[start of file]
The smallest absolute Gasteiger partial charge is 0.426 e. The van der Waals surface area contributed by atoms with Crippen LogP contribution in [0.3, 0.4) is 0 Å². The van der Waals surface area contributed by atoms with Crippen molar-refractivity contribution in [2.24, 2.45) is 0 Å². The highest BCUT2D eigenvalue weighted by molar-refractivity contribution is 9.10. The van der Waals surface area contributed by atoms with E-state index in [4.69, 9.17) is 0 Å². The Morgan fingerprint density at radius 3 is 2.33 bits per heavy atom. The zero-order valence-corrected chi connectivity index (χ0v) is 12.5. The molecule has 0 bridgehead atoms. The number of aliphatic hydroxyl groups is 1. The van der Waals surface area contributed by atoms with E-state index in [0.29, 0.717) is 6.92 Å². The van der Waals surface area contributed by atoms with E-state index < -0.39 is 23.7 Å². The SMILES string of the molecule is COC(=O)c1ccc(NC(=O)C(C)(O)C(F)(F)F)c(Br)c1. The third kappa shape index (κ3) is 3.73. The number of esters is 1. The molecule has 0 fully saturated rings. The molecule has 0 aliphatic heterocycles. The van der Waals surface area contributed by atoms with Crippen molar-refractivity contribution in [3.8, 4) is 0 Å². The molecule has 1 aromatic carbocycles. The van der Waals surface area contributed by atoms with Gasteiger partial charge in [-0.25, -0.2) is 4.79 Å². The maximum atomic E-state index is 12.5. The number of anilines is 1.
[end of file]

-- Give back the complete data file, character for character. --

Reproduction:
The smallest absolute Gasteiger partial charge is 0.426 e. The van der Waals surface area contributed by atoms with Crippen LogP contribution in [0.3, 0.4) is 0 Å². The van der Waals surface area contributed by atoms with Crippen molar-refractivity contribution in [2.24, 2.45) is 0 Å². The highest BCUT2D eigenvalue weighted by molar-refractivity contribution is 9.10. The van der Waals surface area contributed by atoms with E-state index in [4.69, 9.17) is 0 Å². The Morgan fingerprint density at radius 3 is 2.33 bits per heavy atom. The zero-order valence-corrected chi connectivity index (χ0v) is 12.5. The molecule has 0 bridgehead atoms. The number of aliphatic hydroxyl groups is 1. The van der Waals surface area contributed by atoms with E-state index in [0.29, 0.717) is 6.92 Å². The van der Waals surface area contributed by atoms with E-state index < -0.39 is 23.7 Å². The SMILES string of the molecule is COC(=O)c1ccc(NC(=O)C(C)(O)C(F)(F)F)c(Br)c1. The third kappa shape index (κ3) is 3.73. The number of esters is 1. The molecule has 0 fully saturated rings. The molecule has 0 aliphatic heterocycles. The van der Waals surface area contributed by atoms with Crippen molar-refractivity contribution in [3.8, 4) is 0 Å². The molecule has 1 aromatic carbocycles. The van der Waals surface area contributed by atoms with Gasteiger partial charge in [-0.25, -0.2) is 4.79 Å². The maximum atomic E-state index is 12.5. The number of anilines is 1.